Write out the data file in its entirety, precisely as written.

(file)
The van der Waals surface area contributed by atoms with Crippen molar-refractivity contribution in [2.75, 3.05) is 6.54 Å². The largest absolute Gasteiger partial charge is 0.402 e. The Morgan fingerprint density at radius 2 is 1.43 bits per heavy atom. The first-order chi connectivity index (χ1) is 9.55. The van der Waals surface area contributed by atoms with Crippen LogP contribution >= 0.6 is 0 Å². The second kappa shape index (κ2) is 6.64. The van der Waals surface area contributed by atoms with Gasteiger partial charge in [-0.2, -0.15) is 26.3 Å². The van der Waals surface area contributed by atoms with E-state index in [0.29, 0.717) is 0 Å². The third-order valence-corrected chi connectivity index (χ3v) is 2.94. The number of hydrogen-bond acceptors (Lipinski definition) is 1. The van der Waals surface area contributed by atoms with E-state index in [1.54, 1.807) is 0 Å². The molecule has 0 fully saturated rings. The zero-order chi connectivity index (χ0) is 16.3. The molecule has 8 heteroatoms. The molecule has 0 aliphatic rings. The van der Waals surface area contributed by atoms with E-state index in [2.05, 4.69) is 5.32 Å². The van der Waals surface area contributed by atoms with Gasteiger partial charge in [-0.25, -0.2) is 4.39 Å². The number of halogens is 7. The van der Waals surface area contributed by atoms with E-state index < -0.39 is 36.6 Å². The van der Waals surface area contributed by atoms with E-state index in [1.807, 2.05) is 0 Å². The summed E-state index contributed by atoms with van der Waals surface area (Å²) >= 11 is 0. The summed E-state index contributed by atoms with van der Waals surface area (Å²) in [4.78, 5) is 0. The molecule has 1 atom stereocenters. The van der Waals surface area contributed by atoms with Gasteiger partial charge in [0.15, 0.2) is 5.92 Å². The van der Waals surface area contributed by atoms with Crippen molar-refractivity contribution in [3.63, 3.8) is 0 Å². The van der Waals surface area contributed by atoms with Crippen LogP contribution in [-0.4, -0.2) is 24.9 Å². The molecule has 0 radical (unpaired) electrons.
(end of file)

The van der Waals surface area contributed by atoms with Crippen molar-refractivity contribution in [2.75, 3.05) is 6.54 Å². The largest absolute Gasteiger partial charge is 0.402 e. The Morgan fingerprint density at radius 2 is 1.43 bits per heavy atom. The first-order chi connectivity index (χ1) is 9.55. The van der Waals surface area contributed by atoms with Crippen LogP contribution >= 0.6 is 0 Å². The second kappa shape index (κ2) is 6.64. The van der Waals surface area contributed by atoms with Gasteiger partial charge in [-0.2, -0.15) is 26.3 Å². The van der Waals surface area contributed by atoms with E-state index in [0.29, 0.717) is 0 Å². The third-order valence-corrected chi connectivity index (χ3v) is 2.94. The number of hydrogen-bond acceptors (Lipinski definition) is 1. The van der Waals surface area contributed by atoms with E-state index in [1.54, 1.807) is 0 Å². The molecule has 0 fully saturated rings. The zero-order chi connectivity index (χ0) is 16.3. The molecule has 8 heteroatoms. The molecule has 0 aliphatic rings. The van der Waals surface area contributed by atoms with E-state index in [2.05, 4.69) is 5.32 Å². The van der Waals surface area contributed by atoms with Gasteiger partial charge in [-0.25, -0.2) is 4.39 Å². The number of halogens is 7. The van der Waals surface area contributed by atoms with E-state index < -0.39 is 36.6 Å². The van der Waals surface area contributed by atoms with E-state index in [1.807, 2.05) is 0 Å². The summed E-state index contributed by atoms with van der Waals surface area (Å²) >= 11 is 0. The summed E-state index contributed by atoms with van der Waals surface area (Å²) in [4.78, 5) is 0. The molecule has 1 atom stereocenters. The van der Waals surface area contributed by atoms with Gasteiger partial charge in [0.15, 0.2) is 5.92 Å². The van der Waals surface area contributed by atoms with Crippen molar-refractivity contribution in [3.63, 3.8) is 0 Å². The van der Waals surface area contributed by atoms with Crippen LogP contribution in [-0.4, -0.2) is 24.9 Å². The molecule has 0 radical (unpaired) electrons.